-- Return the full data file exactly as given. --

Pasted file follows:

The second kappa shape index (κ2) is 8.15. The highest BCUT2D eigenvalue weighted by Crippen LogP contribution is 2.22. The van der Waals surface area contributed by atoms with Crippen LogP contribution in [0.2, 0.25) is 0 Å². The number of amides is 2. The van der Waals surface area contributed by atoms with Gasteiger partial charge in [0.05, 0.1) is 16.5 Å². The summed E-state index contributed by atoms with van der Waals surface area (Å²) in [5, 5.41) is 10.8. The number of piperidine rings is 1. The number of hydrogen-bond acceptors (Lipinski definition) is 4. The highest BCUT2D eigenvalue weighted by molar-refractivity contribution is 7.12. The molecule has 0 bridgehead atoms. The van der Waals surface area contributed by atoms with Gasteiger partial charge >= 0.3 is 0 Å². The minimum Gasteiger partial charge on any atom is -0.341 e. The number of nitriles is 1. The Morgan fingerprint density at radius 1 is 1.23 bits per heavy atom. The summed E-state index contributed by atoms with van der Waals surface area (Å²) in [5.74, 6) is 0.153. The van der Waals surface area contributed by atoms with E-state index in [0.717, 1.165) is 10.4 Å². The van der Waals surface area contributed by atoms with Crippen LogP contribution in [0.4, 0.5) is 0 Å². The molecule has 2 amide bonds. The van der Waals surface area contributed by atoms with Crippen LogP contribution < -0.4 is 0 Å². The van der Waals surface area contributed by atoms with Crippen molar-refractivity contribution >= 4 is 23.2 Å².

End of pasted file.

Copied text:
The second kappa shape index (κ2) is 8.15. The highest BCUT2D eigenvalue weighted by Crippen LogP contribution is 2.22. The van der Waals surface area contributed by atoms with Crippen LogP contribution in [0.2, 0.25) is 0 Å². The number of amides is 2. The van der Waals surface area contributed by atoms with Gasteiger partial charge in [0.05, 0.1) is 16.5 Å². The summed E-state index contributed by atoms with van der Waals surface area (Å²) in [5, 5.41) is 10.8. The number of piperidine rings is 1. The number of hydrogen-bond acceptors (Lipinski definition) is 4. The highest BCUT2D eigenvalue weighted by molar-refractivity contribution is 7.12. The molecule has 0 bridgehead atoms. The van der Waals surface area contributed by atoms with Gasteiger partial charge >= 0.3 is 0 Å². The minimum Gasteiger partial charge on any atom is -0.341 e. The number of nitriles is 1. The Morgan fingerprint density at radius 1 is 1.23 bits per heavy atom. The summed E-state index contributed by atoms with van der Waals surface area (Å²) in [5.74, 6) is 0.153. The van der Waals surface area contributed by atoms with E-state index in [0.717, 1.165) is 10.4 Å². The van der Waals surface area contributed by atoms with Crippen LogP contribution in [0.4, 0.5) is 0 Å². The molecule has 2 amide bonds. The van der Waals surface area contributed by atoms with Crippen LogP contribution < -0.4 is 0 Å². The van der Waals surface area contributed by atoms with Crippen molar-refractivity contribution >= 4 is 23.2 Å².